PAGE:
To the Manor born


Thrumpton Hall, just south of Nottingham, returned to it’s glory days last weekend, when my daughter Lisa married Leonardo Lopez Wain.  I should have known that there was a Byron connection.  A more romantic setting it would be hard to imagine.  And indeed, a former owner of the Hall, Frederick the 10th Baron Byron, was married to Lady Anna Fitzroy, sister of the 10th Duke of Grafton, and a direct descendant of King Charles II.

An engraving of Thrumpton Hall by Wencelas Hollar in the 1600s

An engraving of Thrumpton Hall by Wencelas Hollar, 1600s (Creative Commons)

The Cavaliers would have felt quite at home at last Saturday’s reception.  My daughter loves period costume and the wedding guests were invited to indulge in the same.  Many of her friends are role players and were delighted to partake.  As one of the guests remarked to me “I just love dressing up, don’t you?”  I had to confess that it was my first time, but that, yes, it did feel good.

I had already survived the drama of arriving at the wrong church just 15 minutes before the ceremony was due to begin, and a panic stricken scurry through country lanes to collapse into my seat a bare 5 minutes before the bride.  My reading from Song of Solomon was delivered with an impassioned throb in my voice and knocking knees as I struggled to find my place in the bible.  After that, everything felt good.

The Hall was magnificent.  We gathered in the library, around an open fire.  The books and the furniture were from a bygone age.  The reception rooms were lavish, and the Jacobean cantilevered staircase, carved in wood from the estate, an object of real beauty.  The guests mingled as good guests should.  The atmosphere was as warm as the fire.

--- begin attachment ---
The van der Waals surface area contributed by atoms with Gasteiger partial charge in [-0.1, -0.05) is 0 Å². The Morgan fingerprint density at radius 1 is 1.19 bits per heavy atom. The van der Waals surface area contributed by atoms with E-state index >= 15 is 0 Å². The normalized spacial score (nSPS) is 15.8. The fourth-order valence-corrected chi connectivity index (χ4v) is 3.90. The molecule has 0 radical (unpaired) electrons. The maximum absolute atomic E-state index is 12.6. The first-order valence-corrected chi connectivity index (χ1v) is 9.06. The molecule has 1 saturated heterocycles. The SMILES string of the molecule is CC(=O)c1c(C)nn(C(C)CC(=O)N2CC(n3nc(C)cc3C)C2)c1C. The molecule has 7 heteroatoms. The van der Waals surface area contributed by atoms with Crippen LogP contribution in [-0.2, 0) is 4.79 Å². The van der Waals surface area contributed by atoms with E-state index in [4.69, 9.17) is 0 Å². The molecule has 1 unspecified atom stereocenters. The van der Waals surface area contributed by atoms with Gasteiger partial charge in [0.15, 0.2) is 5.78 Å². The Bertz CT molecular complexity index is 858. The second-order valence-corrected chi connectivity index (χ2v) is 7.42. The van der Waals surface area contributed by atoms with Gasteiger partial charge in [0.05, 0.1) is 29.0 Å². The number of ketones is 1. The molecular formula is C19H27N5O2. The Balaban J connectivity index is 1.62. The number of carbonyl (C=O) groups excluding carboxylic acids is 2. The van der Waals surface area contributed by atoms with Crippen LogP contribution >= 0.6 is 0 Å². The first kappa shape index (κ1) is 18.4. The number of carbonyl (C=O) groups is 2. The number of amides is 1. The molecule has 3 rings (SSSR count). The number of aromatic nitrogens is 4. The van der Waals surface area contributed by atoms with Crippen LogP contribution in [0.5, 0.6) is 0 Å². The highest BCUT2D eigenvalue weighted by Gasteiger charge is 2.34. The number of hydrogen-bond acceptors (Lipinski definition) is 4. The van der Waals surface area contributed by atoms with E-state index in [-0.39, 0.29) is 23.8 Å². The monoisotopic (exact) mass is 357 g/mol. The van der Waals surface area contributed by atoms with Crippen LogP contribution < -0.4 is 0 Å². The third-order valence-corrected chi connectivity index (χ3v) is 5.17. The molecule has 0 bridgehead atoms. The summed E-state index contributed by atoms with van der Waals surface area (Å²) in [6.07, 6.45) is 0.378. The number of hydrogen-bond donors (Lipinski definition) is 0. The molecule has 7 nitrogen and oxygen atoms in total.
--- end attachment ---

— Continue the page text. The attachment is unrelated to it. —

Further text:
All too soon it was over, and Lisa and Leo stepped briefly out of character to fly BA to their honeymoon in Venice.  Costumes donned again, they were off to Carnaval and a masked ball.  May they always be as happy as they are today.

To see the dress and bouquet in more detail, please visit my Jakesprinter’s Sunday Post : On going.  You can click on any of these individual photos to see them in gallery form.  Happy Valentine’s Day everybody.

Chasing the Byron connection? Windswept at Seaham

Rough seas at Seaham Harbour - copyright Ian Britton at

Life is strange sometimes, isn’t it?  It was one of those “blowing a hooligan” days, but the sky was blue and bright and I just couldn’t stay home.  As always, it was the lure of the sea that pulled me up the coast to Seaham.  It’s a place I don’t often visit, but whenever I do it seems to have improved.  Over the years it’s had to pull itself up by the bootstraps.

Revitalised Terrace Green, Seaham